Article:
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Condé Nast Traveller at Sapmi Nature Camp

Condé Nast Traveller came to Swedish Lapland and wrote “The ultimate guide”. A stay at Sapmi Nature Camp is included in this guide!

Although I’m not entirely happy with the headline of the story – “a frozen wilderness” – I like the article and how it goes beyond the stereotypes of an experience in Sapmi/Swedish Lapland. And pictures of reindeer makes me happy, always!! I think that the journalist and the photographer from Condé Nast Traveller made a great story from their stay here. Despite the headline.

What about the term “wilderness” then? Well, from my point of view – this area is not wilderness, it’s so much more! I never use the term wilderness to describe our land, landscape or nature. I don’t use the term Lapland either, instead I talk and write about Sápmi.

So what is Sápmi? This is a question that we have worked a lot about, together with Swedish Lapland Visitors Board in order to explain things. This is how we wrote in the presskit about this:

“Sápmi – the Sámi name and a lot more besides!

What is sápmi?

Sápmi is the Sámi name for the region where the Sámi people have their land. Sápmi spans across four countries – Norway, Sweden, Finland and the Kola Peninsula, on the Russian side. In Sweden, Sápmi cov-ers the northern half of the country. Sápmi is a nation without national borders, but within the area there is
a common language, history and culture. The reindeer is intertwined with people and nature, and the roots of Sámi culture go back very far in time.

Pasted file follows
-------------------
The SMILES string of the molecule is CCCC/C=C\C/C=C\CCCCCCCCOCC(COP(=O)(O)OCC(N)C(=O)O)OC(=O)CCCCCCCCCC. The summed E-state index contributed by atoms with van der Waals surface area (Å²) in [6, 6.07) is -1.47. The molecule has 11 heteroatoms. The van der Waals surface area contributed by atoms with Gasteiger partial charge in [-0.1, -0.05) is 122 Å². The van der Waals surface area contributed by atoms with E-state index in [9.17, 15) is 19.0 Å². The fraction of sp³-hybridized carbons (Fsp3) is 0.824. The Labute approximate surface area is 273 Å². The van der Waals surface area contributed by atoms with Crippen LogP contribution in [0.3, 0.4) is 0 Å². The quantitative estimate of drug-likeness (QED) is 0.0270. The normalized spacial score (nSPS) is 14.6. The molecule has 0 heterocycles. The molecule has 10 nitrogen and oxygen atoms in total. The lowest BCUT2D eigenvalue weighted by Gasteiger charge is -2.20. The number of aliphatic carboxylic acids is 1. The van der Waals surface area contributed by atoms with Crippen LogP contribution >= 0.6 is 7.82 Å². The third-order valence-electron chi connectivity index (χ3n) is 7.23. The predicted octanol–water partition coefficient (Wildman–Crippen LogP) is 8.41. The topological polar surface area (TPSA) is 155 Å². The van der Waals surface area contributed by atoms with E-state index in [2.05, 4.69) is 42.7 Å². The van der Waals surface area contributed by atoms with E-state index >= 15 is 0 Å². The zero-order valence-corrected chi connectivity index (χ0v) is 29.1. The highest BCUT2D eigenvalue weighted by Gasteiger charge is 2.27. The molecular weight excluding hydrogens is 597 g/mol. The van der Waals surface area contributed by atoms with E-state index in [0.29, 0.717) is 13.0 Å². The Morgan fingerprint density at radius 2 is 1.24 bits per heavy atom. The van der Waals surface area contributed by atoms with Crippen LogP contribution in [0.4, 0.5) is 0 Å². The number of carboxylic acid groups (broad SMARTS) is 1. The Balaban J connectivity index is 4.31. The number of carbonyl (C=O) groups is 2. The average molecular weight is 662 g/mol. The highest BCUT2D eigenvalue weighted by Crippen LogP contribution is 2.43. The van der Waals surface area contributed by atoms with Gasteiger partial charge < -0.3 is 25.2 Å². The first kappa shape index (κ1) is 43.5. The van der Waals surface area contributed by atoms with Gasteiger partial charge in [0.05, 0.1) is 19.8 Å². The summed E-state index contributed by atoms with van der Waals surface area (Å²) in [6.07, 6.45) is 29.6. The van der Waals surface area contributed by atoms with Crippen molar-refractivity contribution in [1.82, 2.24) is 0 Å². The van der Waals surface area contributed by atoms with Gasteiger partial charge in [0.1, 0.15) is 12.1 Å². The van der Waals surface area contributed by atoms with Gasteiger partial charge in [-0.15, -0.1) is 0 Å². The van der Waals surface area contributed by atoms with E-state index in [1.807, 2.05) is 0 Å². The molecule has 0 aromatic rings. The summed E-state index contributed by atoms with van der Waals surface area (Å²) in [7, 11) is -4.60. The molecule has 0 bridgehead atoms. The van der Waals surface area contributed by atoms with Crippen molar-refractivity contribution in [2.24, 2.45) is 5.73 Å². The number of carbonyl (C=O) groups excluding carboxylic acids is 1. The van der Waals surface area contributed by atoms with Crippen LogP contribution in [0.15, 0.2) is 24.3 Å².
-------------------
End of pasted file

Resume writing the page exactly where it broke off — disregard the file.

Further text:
The word Sápmi is taken from the Sámi language, with the same origin as the word Sámi itself. You could say that Sápmi means Sámi land as well as Sámi people.

The question ’What is Sápmi?’ is multi-dimensional. Due to the general lack of knowledge about it, there are many things that need explaining to place it in a context that can be easily understood. It’s almost impossible to answer the question ’What is Sápmi?’ in just a few sentences.

Sápmi is the land and the people, the nature and the reindeer, the animals and the light. The midnight sun and the northern lights. The heat from the fire on a sparkling winter’s day and the coolness of a mountain stream after a long day’s hike. Sápmi is the food and the produce. But also human rights and Sámi names. Duodji (handicraft), fishing, and Sámi tourism. The flag and the Sámi colours. The wanderlust and respect for all we see around us. Young and old. And everything in between.

Out of respect for the Sámi people who have lived here for generations, close to nature, leaving nothing else but foot-prints behind, we don’t use commercial terminology like “the last wilderness”.

If you would like to learn more about Sápmi you should visit some of the Sámi companies in Swedish Lapland – they are all good storytellers and keen to share their knowledge.”

I guess this was too long to make into a headline in Condé Nast Traveller?!